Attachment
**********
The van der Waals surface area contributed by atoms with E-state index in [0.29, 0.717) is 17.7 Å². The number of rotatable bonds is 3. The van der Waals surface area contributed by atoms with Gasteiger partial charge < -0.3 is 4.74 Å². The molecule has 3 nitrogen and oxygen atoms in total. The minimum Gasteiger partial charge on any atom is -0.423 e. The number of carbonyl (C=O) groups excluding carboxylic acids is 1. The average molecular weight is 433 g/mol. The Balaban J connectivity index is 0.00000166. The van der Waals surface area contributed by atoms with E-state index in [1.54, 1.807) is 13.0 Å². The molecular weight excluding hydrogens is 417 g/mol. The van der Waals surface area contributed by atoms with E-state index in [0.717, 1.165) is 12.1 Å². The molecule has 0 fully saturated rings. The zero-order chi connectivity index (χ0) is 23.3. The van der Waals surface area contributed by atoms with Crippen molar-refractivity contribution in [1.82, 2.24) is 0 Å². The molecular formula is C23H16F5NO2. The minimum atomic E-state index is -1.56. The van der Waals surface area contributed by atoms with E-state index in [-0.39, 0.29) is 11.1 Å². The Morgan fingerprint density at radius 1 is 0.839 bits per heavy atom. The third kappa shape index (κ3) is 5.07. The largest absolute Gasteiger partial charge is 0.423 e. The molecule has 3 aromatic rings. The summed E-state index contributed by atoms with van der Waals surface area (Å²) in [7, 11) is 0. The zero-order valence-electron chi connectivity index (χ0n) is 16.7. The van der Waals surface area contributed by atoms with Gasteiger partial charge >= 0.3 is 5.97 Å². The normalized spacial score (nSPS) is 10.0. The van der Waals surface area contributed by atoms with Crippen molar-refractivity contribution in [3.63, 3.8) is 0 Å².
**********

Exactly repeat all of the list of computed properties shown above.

The van der Waals surface area contributed by atoms with E-state index in [0.29, 0.717) is 17.7 Å². The number of rotatable bonds is 3. The van der Waals surface area contributed by atoms with Gasteiger partial charge < -0.3 is 4.74 Å². The molecule has 3 nitrogen and oxygen atoms in total. The minimum Gasteiger partial charge on any atom is -0.423 e. The number of carbonyl (C=O) groups excluding carboxylic acids is 1. The average molecular weight is 433 g/mol. The Balaban J connectivity index is 0.00000166. The van der Waals surface area contributed by atoms with E-state index in [1.54, 1.807) is 13.0 Å². The molecular weight excluding hydrogens is 417 g/mol. The van der Waals surface area contributed by atoms with E-state index in [0.717, 1.165) is 12.1 Å². The molecule has 0 fully saturated rings. The zero-order chi connectivity index (χ0) is 23.3. The van der Waals surface area contributed by atoms with Crippen molar-refractivity contribution in [1.82, 2.24) is 0 Å². The molecular formula is C23H16F5NO2. The minimum atomic E-state index is -1.56. The van der Waals surface area contributed by atoms with E-state index in [-0.39, 0.29) is 11.1 Å². The Morgan fingerprint density at radius 1 is 0.839 bits per heavy atom. The third kappa shape index (κ3) is 5.07. The largest absolute Gasteiger partial charge is 0.423 e. The molecule has 3 aromatic rings. The summed E-state index contributed by atoms with van der Waals surface area (Å²) in [7, 11) is 0. The zero-order valence-electron chi connectivity index (χ0n) is 16.7. The van der Waals surface area contributed by atoms with Gasteiger partial charge >= 0.3 is 5.97 Å². The normalized spacial score (nSPS) is 10.0. The van der Waals surface area contributed by atoms with Crippen molar-refractivity contribution in [3.63, 3.8) is 0 Å².